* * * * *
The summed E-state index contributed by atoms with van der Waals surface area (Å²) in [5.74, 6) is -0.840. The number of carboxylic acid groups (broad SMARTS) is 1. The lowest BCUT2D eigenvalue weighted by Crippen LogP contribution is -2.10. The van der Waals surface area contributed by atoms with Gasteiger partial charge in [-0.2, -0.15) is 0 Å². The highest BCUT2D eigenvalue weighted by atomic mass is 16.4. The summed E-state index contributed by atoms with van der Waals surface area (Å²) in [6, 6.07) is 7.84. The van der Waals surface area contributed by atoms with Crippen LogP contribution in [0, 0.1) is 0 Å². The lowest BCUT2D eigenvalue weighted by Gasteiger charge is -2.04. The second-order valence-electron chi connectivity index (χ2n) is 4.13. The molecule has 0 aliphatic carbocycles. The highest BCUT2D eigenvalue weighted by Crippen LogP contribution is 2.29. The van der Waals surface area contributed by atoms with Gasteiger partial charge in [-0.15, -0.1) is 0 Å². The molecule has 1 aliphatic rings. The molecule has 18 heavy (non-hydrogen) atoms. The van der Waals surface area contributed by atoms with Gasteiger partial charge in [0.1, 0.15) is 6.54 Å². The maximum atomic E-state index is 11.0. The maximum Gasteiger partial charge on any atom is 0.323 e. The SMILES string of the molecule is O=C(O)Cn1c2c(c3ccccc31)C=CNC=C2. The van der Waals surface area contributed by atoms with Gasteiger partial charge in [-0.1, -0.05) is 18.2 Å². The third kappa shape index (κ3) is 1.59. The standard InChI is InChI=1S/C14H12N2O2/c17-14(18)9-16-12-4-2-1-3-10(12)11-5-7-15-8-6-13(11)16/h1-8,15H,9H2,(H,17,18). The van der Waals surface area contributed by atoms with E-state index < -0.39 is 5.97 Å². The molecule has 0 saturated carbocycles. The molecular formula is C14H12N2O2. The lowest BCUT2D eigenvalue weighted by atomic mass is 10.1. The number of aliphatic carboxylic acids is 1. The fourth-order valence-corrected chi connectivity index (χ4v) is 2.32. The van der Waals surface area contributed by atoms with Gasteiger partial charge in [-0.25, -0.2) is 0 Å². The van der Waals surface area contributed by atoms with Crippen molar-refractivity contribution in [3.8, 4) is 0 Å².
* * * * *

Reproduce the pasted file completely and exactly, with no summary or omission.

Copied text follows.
The summed E-state index contributed by atoms with van der Waals surface area (Å²) in [5.74, 6) is -0.840. The number of carboxylic acid groups (broad SMARTS) is 1. The lowest BCUT2D eigenvalue weighted by Crippen LogP contribution is -2.10. The van der Waals surface area contributed by atoms with Gasteiger partial charge in [-0.2, -0.15) is 0 Å². The highest BCUT2D eigenvalue weighted by atomic mass is 16.4. The summed E-state index contributed by atoms with van der Waals surface area (Å²) in [6, 6.07) is 7.84. The van der Waals surface area contributed by atoms with Crippen LogP contribution in [0, 0.1) is 0 Å². The lowest BCUT2D eigenvalue weighted by Gasteiger charge is -2.04. The second-order valence-electron chi connectivity index (χ2n) is 4.13. The molecule has 0 aliphatic carbocycles. The highest BCUT2D eigenvalue weighted by Crippen LogP contribution is 2.29. The van der Waals surface area contributed by atoms with Gasteiger partial charge in [-0.15, -0.1) is 0 Å². The molecule has 1 aliphatic rings. The molecule has 18 heavy (non-hydrogen) atoms. The van der Waals surface area contributed by atoms with Gasteiger partial charge in [0.1, 0.15) is 6.54 Å². The maximum atomic E-state index is 11.0. The maximum Gasteiger partial charge on any atom is 0.323 e. The SMILES string of the molecule is O=C(O)Cn1c2c(c3ccccc31)C=CNC=C2. The van der Waals surface area contributed by atoms with Gasteiger partial charge in [-0.1, -0.05) is 18.2 Å². The third kappa shape index (κ3) is 1.59. The standard InChI is InChI=1S/C14H12N2O2/c17-14(18)9-16-12-4-2-1-3-10(12)11-5-7-15-8-6-13(11)16/h1-8,15H,9H2,(H,17,18). The van der Waals surface area contributed by atoms with E-state index < -0.39 is 5.97 Å². The molecule has 0 saturated carbocycles. The molecular formula is C14H12N2O2. The lowest BCUT2D eigenvalue weighted by atomic mass is 10.1. The number of aliphatic carboxylic acids is 1. The fourth-order valence-corrected chi connectivity index (χ4v) is 2.32. The van der Waals surface area contributed by atoms with Gasteiger partial charge in [-0.25, -0.2) is 0 Å². The van der Waals surface area contributed by atoms with Crippen molar-refractivity contribution in [3.8, 4) is 0 Å².